Think you have an appointment with death? Break it.

Let no one convince you that hope is delusional, or anti-intellectual.

If you have learned and accepted your median mortality, then do your best to forget it. I’d have remained willfully ignorant of my own, if some tact-impaired smartphone scholar (you know the type) hadn’t Googled it and blurted it out. Still, I couldn’t un-hear that number, and as of this morning, I have survived the median mortality six times over ([3 years X 12 months]/6 months).

A quote I love is from the “Catholic Prayer to the Divine Physician”:

Destroy all the word curses that have been spoken against my health…I break every agreement that I have made with my sickness and disease.

That includes any “appointment with death” you have made. Looking back on my calendar at May 13, 2015, I skipped my appointment with The Pale Rider. Instead I turned in two articles to a client, then brushed the dog’s teeth. His breath was getting funky.

CountingUpTheDays_small
I don’t find it useful wondering how many days I have left; rather, I count the days I’ve survived already, taking them as God’s promise that He means me to stay put.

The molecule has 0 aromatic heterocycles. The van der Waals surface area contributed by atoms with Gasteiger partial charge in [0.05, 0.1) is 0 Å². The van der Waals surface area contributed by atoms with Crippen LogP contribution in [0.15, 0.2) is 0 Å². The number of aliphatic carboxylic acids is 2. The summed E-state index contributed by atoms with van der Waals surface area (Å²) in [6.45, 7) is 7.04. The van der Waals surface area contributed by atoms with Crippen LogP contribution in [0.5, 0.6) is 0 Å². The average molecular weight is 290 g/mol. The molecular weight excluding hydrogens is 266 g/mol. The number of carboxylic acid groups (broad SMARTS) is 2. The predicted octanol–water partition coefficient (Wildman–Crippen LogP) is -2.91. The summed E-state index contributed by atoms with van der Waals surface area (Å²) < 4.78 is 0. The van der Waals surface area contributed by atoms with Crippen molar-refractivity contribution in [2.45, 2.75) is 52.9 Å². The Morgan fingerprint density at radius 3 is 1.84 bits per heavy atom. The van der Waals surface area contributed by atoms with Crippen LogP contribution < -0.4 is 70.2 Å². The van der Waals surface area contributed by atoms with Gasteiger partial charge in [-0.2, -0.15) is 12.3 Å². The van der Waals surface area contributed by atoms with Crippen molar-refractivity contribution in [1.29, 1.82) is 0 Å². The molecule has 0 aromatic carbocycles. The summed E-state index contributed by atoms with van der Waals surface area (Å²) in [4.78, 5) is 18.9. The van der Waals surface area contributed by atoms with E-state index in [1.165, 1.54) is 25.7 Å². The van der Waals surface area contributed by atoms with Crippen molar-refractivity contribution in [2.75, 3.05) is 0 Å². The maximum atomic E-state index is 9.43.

I have never counted how many days I (statistically speaking) had left. Instead I count the days I’ve survived since diagnosis, with tick marks in my journal; 1,096, as of this morning (3 years * 365 days + 1 Leap Year day). I expect many more days, months, years, because there are so many behind me; each day is a promise, God telling me “My will is that you remain where you are.”

Gould outlived his projected mortality by a factor of 30 ([20 years * 12 months]/8 months). When he succumbed in 2002, it was to a cancer unrelated to his mesothelioma. Frankl passed in 1997. Between them, we have two scientists who set store in hope—immeasurable, unquantifiable, unscientific hope. So, let no one convince you that hope is delusional, or anti-intellectual. It was good enough for these two smart guys.

Godspeed.

* I covered pretty much the same list in my first entry, 1000 days of thriving with cancer. Here’s how. I was flattered to read Gould’s article months later to find much the same observations. You will find largely the same factors of survival at The Radical Remission Project.